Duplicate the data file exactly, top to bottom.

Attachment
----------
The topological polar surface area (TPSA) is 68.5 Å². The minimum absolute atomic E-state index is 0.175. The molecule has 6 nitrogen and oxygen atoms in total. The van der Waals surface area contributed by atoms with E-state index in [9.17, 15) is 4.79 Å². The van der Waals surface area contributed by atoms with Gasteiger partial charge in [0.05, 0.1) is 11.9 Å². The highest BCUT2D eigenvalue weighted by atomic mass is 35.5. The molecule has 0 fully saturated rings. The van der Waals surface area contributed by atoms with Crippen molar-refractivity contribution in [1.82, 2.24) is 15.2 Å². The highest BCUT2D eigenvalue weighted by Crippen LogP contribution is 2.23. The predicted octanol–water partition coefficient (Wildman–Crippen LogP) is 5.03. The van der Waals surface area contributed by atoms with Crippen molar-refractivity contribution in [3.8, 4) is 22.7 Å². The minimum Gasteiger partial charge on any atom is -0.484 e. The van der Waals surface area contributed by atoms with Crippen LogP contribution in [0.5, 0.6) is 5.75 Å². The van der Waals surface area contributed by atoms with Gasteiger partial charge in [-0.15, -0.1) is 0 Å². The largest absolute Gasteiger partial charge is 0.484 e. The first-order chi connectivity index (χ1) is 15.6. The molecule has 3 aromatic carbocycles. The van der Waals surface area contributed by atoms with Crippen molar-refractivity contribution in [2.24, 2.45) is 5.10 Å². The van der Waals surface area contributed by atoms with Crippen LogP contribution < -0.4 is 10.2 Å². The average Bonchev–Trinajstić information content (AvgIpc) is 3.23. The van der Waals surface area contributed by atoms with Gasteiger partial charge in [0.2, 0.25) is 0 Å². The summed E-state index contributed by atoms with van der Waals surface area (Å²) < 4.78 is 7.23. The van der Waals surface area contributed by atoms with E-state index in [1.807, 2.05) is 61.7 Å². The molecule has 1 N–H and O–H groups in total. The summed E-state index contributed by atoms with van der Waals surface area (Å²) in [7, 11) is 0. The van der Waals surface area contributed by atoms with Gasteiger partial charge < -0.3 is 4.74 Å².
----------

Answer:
The topological polar surface area (TPSA) is 68.5 Å². The minimum absolute atomic E-state index is 0.175. The molecule has 6 nitrogen and oxygen atoms in total. The van der Waals surface area contributed by atoms with E-state index in [9.17, 15) is 4.79 Å². The van der Waals surface area contributed by atoms with Gasteiger partial charge in [0.05, 0.1) is 11.9 Å². The highest BCUT2D eigenvalue weighted by atomic mass is 35.5. The molecule has 0 fully saturated rings. The van der Waals surface area contributed by atoms with Crippen molar-refractivity contribution in [1.82, 2.24) is 15.2 Å². The highest BCUT2D eigenvalue weighted by Crippen LogP contribution is 2.23. The predicted octanol–water partition coefficient (Wildman–Crippen LogP) is 5.03. The van der Waals surface area contributed by atoms with Crippen molar-refractivity contribution in [3.8, 4) is 22.7 Å². The minimum Gasteiger partial charge on any atom is -0.484 e. The van der Waals surface area contributed by atoms with Crippen LogP contribution in [0.5, 0.6) is 5.75 Å². The van der Waals surface area contributed by atoms with Gasteiger partial charge in [-0.15, -0.1) is 0 Å². The largest absolute Gasteiger partial charge is 0.484 e. The first-order chi connectivity index (χ1) is 15.6. The molecule has 3 aromatic carbocycles. The van der Waals surface area contributed by atoms with Crippen molar-refractivity contribution in [2.24, 2.45) is 5.10 Å². The van der Waals surface area contributed by atoms with Crippen LogP contribution < -0.4 is 10.2 Å². The average Bonchev–Trinajstić information content (AvgIpc) is 3.23. The van der Waals surface area contributed by atoms with Gasteiger partial charge in [0.2, 0.25) is 0 Å². The summed E-state index contributed by atoms with van der Waals surface area (Å²) < 4.78 is 7.23. The van der Waals surface area contributed by atoms with E-state index in [1.807, 2.05) is 61.7 Å². The molecule has 1 N–H and O–H groups in total. The summed E-state index contributed by atoms with van der Waals surface area (Å²) in [7, 11) is 0. The van der Waals surface area contributed by atoms with Gasteiger partial charge < -0.3 is 4.74 Å².